Simon Cowell Talks New Idol Judges, Paula Abdul, and His New Show The X-Factor
Really, we're not sure. So we decided to ask The X-Factor's executive producer, Simon Cowell, ourselves as he swings into town for their Miami auditions on April 7th at the Bank United Center. And not only did we get to the bottom of what exactly an X-Factor is, but also talked new American Idol judges, Paula, and why you'll never catch him at a karaoke bar.
New Times: Is an X-Factor something you can describe in words or is it more of a feeling, like something that you can just sense?
Simon Cowell: I think it's impossible to describe it in words, so, yes, that's exactly what it is - a feeling, where not everything may be right 'but' it is right. Like, someone just walked in with a present but they haven't got the best voice in the world but they've got that indescribable something, a star quality. And when that someone would walk in, we'd always use the expression "you've got that X-Factor" as a compliment although no one really knew exactly what it meant. Which is kind of how the show ended up being called The X-Factor.
Which up and coming artists in music today do you think have the X Factor?
A lot of the artists who have established themselves in the past year, really - anyone from Justin Beiber, to Katy Perry, to Lady Gaga, I mean, the difference in Rihanna in the past twelve months has been extraordinary. You even have to say someone like Susan Boyle has the X-Factor because of the effect she's had and all the records she's sold in a short period of time. I think the timing on [X-Factor] really feels good because of what's happened in the past year. It feels like there's this brand new generation of pop star who's emerged and has sort of kicked out the old Gods and has taken over the charts. And these new pop stars seem to be making their own decisions and it has become fun, camp, interesting, controversial. It's like the music business in the past ten years was in black and white and it's now color. It's a weird thing but a very exciting time.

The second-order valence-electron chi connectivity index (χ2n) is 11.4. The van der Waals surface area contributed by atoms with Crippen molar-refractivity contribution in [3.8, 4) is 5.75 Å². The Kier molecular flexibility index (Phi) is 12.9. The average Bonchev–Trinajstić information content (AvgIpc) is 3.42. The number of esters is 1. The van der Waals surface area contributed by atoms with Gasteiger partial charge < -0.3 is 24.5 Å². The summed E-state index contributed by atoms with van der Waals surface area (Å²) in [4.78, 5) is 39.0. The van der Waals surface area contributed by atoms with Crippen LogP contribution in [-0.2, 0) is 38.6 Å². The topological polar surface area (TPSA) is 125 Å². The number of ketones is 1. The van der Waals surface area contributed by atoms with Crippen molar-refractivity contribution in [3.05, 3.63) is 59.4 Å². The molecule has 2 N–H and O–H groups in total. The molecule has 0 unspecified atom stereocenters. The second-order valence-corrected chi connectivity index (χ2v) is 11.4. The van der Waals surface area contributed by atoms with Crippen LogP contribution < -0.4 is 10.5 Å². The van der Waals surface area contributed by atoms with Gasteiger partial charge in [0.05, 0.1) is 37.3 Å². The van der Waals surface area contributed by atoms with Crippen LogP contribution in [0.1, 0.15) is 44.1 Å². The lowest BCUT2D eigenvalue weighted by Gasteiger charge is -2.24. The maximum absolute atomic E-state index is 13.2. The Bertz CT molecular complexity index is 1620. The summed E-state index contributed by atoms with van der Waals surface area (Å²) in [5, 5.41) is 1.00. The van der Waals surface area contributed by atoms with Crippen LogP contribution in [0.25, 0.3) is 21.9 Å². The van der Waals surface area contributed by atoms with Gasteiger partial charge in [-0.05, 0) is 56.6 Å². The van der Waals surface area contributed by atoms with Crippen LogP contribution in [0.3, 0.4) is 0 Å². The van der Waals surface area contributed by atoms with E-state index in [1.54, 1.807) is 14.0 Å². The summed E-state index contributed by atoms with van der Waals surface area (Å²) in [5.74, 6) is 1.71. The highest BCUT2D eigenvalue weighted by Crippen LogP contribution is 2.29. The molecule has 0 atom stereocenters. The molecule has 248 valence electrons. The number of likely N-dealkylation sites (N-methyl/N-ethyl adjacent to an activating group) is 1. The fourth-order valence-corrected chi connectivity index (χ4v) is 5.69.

Do you think the word artist is too loosely used nowadays?
Well, when you look at someone like Beyonce, who really defines the word 'artist,' then no. She's someone who's a total 360 degrees - she makes great records, her concerts are impeccable, her TV performances are impeccable. You never see this girl doing less than 10 out of 10. I actually wasn't very nice to her years ago, I didn't know much about her, but I apologized to her and her father having met her because she's the one who's been behind the incredible success of her career. That's what you essentially look for in an artist, somebody who just doesn't stop trying to win and this girl's a winner. Lady Gaga's a winner, Madonna's a winner. And a lot of the artists I mentioned before, they're doing things their way. There's not someone behind the scenes, pulling the strings. Look at Oprah, everything she's achieved in her life is her own decision and the fact that she's been able to cross into every decade successfully is a massive achievement.
How about someone like Britney Spears, who obviously has the X-Factor, but tons of handlers? She doesn't seem to be in control of many of the decisions being made in her career but is hugely successful.
Yes, but she's not quite who she was before. And the truth is, she's got a ton of new artists nipping at her heels now, a lot of people whether it's Katy Perry or Ke$ha want to be the new Britney Spears. There are a lot of people who want to be in her shoes and she's going to struggle with that. Mind you having said that, she's still a star and if she wanted to come on the show, of course we'd say yes because she brings an awful lot of interest with her, which may be part of the X-Factor as well; that you can keep people and the media's interest in you for a long time. I mean, that's probably the reason why she's still making records.
Is there an art to being a good judge?
I think you have to be open-minded. And you've also got to have people you trust by you. We hired L.A. Reid for the simple reason that he knows more about the American music business than I ever will. He's very successful, very cool, and it makes your job easier if you've got someone around whose opinion you trust.
Is there any truth to the rumor that you're going to make Paula Abdul a judge on The X-Factor?
I would, definitely. Surprisingly, Paula always had great taste in music (but) she never really got a chance to show that because everyone was always concentrating on everything else, but I always found her very knowledgeable. She knew what was going on in the world and had good taste. She's also fantastically whacky to have on your side because when you had nothing to say, she would say something and it would be very funny. When she left Idol, the show lost its heart, as simple as that. She was the heart and soul of that show.
Speaking of American Idol, what you do you think of the current cast of judges?